Now, pumpkin toadlets have the smallest recorded semicircular canals for adult vertebrates, and this comes with a particularly silly-looking consequence. The tiny size of their semicircular canals impairs the vestibular system, which is the system responsible for balance and spatial orientation. Basically, the fluid in their canals can't slosh around well enough to tell them where they are in space when they're rotating or moving fast, because the canals are just too small, and this means not a lot of stuck landings when they jump. They just kind of cartwheel or flop goofily through the touchdown.

Pumpkin toadlets are also not great at reproduction, or at least the lead-up to it. I mean, they obviously get the job done somehow, but at least two species of them probably can't hear their own calls, and, in most frogs at least, calling is how they find mates. But these guys are really just shouting love songs to no one, and the reason for this odd quirk of their biology? Yep, it's their inner ears again.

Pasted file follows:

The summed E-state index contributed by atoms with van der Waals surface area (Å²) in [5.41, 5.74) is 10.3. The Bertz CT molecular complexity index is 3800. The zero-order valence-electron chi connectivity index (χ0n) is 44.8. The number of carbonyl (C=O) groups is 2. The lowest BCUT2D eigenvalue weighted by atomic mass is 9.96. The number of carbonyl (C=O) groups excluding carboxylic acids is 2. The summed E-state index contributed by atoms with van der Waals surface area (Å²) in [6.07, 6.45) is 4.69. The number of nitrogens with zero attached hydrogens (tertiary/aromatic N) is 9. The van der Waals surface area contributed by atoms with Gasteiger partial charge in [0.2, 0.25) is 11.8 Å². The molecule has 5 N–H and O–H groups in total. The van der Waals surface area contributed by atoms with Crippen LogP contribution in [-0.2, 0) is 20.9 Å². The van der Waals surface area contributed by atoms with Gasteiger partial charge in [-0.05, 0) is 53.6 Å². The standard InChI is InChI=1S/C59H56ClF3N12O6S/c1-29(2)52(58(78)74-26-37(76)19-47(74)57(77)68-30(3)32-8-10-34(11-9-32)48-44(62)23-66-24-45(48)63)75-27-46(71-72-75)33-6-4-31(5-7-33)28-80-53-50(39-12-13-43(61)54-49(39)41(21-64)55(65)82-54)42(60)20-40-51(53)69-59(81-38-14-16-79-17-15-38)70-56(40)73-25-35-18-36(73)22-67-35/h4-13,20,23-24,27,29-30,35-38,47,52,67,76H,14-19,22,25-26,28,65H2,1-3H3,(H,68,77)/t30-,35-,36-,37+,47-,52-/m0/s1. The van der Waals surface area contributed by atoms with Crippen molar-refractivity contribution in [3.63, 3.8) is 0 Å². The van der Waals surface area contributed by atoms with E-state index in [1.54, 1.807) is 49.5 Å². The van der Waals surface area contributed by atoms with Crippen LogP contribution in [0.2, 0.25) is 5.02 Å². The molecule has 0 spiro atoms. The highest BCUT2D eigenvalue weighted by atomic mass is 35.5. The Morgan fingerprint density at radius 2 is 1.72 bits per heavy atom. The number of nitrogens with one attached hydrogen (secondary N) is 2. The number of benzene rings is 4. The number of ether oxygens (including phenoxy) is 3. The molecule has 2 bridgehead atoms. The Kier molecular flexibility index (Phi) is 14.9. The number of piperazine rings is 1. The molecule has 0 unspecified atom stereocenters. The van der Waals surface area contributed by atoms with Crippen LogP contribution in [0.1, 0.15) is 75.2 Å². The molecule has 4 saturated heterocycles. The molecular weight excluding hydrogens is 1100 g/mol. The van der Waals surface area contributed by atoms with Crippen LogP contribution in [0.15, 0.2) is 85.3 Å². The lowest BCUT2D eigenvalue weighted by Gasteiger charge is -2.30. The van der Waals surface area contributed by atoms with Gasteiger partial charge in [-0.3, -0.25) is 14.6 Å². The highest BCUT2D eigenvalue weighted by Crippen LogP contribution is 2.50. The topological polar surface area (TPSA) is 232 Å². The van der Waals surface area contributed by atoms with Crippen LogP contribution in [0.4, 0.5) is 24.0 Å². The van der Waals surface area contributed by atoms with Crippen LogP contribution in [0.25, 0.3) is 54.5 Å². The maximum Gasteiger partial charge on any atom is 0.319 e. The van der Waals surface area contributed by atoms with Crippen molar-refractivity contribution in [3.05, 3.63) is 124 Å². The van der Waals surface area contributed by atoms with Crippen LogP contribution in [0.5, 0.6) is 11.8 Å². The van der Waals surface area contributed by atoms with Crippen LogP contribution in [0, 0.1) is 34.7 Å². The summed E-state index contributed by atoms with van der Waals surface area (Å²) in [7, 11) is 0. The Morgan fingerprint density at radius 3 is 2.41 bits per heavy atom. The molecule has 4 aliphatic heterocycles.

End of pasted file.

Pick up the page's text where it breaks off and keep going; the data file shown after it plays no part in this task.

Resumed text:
This time, it's not the fault of the semicircular canals, though. It's a part of the hearing apparatus called the basilar papillae that's underdeveloped. It's essentially missing two pieces, and a third isn't organized like it is in other frogs. And these missing and disorganized parts mean that they can't hear high frequency sounds like their own calls, and yet they keep peeping for mates anyway. It obviously works well enough.